Tuesday, February 26, 2013

COACHING | A Business in the National Interest

I just finished reading "New Coach" by Lis Paice, at http://amzn.to/V7AnNn on Amazon. It gets 7,000 hits on Google, so the publisher, the Open University in the UK, is doing a good job of promoting it there. 

But so far not apparently in the USA. I just wrote the first review on the U.S. Amazon site. 

Yet I would argue that the book is needed much more on this side of the Atlantic than it is in the UK. 

Medical care costs are eating the USA alive – it is the most worrisome part of the Federal Budget. Medical cost increases  are ultimately the only convincing target of the mindless "sequester" by House Republicans. We have some time to deal with rising medical care costs, and the ruat caelum approach of fiscal ideologues is flirting with destroying America's recovery, in which the rest of the world has a big stake.  

The book is written by the former Dean of Postgraduate Medical Education for London, Dr. Elisabeth Paice, OBE ("Lis Paice" is her coaching name). After 16 years in her job overseeing the clinical training in the London hospitals of British medical schools, she retired to become a personal coach.

This book is a record of her early years as a coach trainee inside the National Health Service – what she learned about herself, about her anonymous clients and people in general. The book has broader significance than the author claims. The United States has a medical care system that functions well for the 1 percent, and attracts wealthy people from overseas to get high-quality high-cost care, but does not work so well for the 99 percent. The United States ranks at the top (#2 after East Timor) in how much the public spends on health care (18.2% of GDP, vs. more like 10% in most OECD countries), but ranks 37th among U.N. members in overall measures of health outcomes. The UK ranks at the top, with the Netherlands and Australia, on outcomes. The difference is not just the single-payer approach of the NHS, since a country like France does almost as well while relying on private businesses for health care delivery.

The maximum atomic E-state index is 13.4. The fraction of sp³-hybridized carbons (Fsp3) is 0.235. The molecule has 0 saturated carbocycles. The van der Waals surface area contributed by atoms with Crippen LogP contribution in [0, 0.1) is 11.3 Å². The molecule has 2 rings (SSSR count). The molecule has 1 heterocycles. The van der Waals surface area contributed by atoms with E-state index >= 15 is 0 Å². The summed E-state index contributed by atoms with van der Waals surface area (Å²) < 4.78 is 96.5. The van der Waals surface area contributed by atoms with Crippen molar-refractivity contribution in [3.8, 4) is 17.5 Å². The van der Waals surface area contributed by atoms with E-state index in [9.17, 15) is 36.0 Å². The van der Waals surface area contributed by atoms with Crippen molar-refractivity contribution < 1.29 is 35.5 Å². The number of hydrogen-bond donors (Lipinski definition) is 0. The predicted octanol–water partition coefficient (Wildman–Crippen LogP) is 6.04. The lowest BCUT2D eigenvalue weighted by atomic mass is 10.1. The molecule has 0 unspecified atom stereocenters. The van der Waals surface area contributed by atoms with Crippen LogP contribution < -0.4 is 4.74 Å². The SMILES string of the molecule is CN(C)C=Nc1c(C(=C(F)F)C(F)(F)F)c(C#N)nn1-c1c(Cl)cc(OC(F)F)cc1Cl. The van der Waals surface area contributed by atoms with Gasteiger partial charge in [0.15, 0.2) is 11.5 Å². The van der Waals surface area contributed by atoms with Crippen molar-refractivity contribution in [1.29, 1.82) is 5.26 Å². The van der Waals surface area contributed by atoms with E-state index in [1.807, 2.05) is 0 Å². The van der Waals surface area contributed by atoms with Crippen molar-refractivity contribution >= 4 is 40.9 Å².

The key to running a medical care service with full coverage at half the cost of the the United States, with better outcomes, seems to be the NHS reliance on teams instead of super-doctors. Building teams that function efficiently and effectively on behalf of the patients is a major challenge of the National Health Service, to the point that mentoring is a key NHS program. Dr. Paice was named the NHS "Mentor of the Year" in 2010, so her peers think she is pretty good at this team-building exercise. 

A coach is a kind of mentor, but as the author of "New Coach" makes clear, a key difference is that a coach is an equal, whereas a mentor is a parental figure. It was important for the King's coach in "The King's Speech" to call the king "Bertie" - thereby establishing a relationship or equality. 

A coach and her client may share the same encounter, but they do not share the same experience. The experience for clients should be one of talking about their past, present and future. The role of the coach is to ask questions, to summarize what the client says periodically, and to provide facts when useful. The coach may also provide some sympathetic or congratulatory comments, but in a non-directing way. What the coach must not do is talk about herself, or try to "rescue" clients by intervening on their behalf.